Kansas History

Timeline created by lstech18
In History
  • Jul 18, 1541

    Coronado's Adventure

    Coronado's Adventure
    Coronado's adventure in Kansas started in July of 1541 and ended the August of 1541. During that time he discovered new plants and animals.
  • Louisiana Purchase

    Louisiana Purchase
    During the year of 1803, the U.S. buys 828,000 square miles from France, including much of present day Kansas.
  • Kanas Territory

    Kanas Territory
    The territory of Kansas was an organized incorporated territory of the U.S. that existed from May 30, 1854 until January 29, 1861, when the eastern portion of the territory was admitted to the Union as the State of Kansas.
  • Kansas is Free!

    Kansas is Free!
    The Wyandotte Constitution admitted Kansas as a free state during this time.
  • Kansas Is a State

    Kansas Is a State
    Kansas, the 34th state, is a U.S. state in the Midwestern United States. Its capital is Topeka and its largest city is Wichita, with its most populated county and largest employment center being Johnson County. Kansas is bordered by Nebraska on the North, Missouri on the East, Oklahoma on the South, and Colorado on the West. It is also home to the famous Kansas River.
  • The Lawrence Massacre

    The Lawrence Massacre
    The Lawrence Massacre (also known as Quantrill's raid) was an attack during the American Civil War (1861-1865) by the Quantrill's Raiders, a Confederate guerrilla group led by William Quantrill, on the Unionist town of Lawrence, Kansas.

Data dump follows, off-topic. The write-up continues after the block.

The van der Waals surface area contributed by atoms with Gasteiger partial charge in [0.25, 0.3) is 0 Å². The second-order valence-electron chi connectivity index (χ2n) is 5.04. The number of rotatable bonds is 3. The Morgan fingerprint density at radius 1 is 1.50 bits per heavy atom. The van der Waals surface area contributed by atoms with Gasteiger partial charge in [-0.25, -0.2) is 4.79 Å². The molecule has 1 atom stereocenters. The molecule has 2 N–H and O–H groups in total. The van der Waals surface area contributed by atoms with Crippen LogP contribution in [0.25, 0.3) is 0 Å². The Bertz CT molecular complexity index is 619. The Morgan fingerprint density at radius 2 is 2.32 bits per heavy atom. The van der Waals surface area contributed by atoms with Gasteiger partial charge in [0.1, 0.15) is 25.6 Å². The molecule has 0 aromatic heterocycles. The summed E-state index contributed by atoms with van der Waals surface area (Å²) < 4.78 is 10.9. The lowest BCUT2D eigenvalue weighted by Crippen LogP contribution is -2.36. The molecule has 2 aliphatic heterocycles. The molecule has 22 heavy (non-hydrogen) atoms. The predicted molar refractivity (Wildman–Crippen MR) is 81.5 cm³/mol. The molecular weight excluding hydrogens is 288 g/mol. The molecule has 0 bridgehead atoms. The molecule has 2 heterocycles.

• Exodusters

    Exodusters
    Exodusters was a name given to black Americans who migrated from states along the Mississippi River to Kansas in the late nineteenth century, as part of The Exoduster Movement. It was the first general migration of black people following the Civil War. As many as forty thousand exodusters left the south the settle in Kansas, Oklahoma, and Colorado.
  • The Great Flood

    The Great Flood
    In mid-July of 1951, heavy rains led to a great rise of water in the Kansas River and other surrounding areas of the central United States. The damage done by the water in Kansas and the surrounding states cost $935 million (the same as $9.21 billion in 2020). The flooding killed 17 people and displaced 518,000 more.
  • Brown v. Board of Education of Topeka

    Brown v. Board of Education of Topeka
    The Brown v. Board of Education of Topeka was a landmark decision of the U.S. Supreme Court in which the court ruled that U.S. state laws establishing racial segregation in public schools were against the Constitution of Independence. The Brown v. Board of Education finally convinced the U.S. supreme court to let the daughter of Oliver Brown ( father of Ruby Bridges) to enroll in a segregated black elementary school.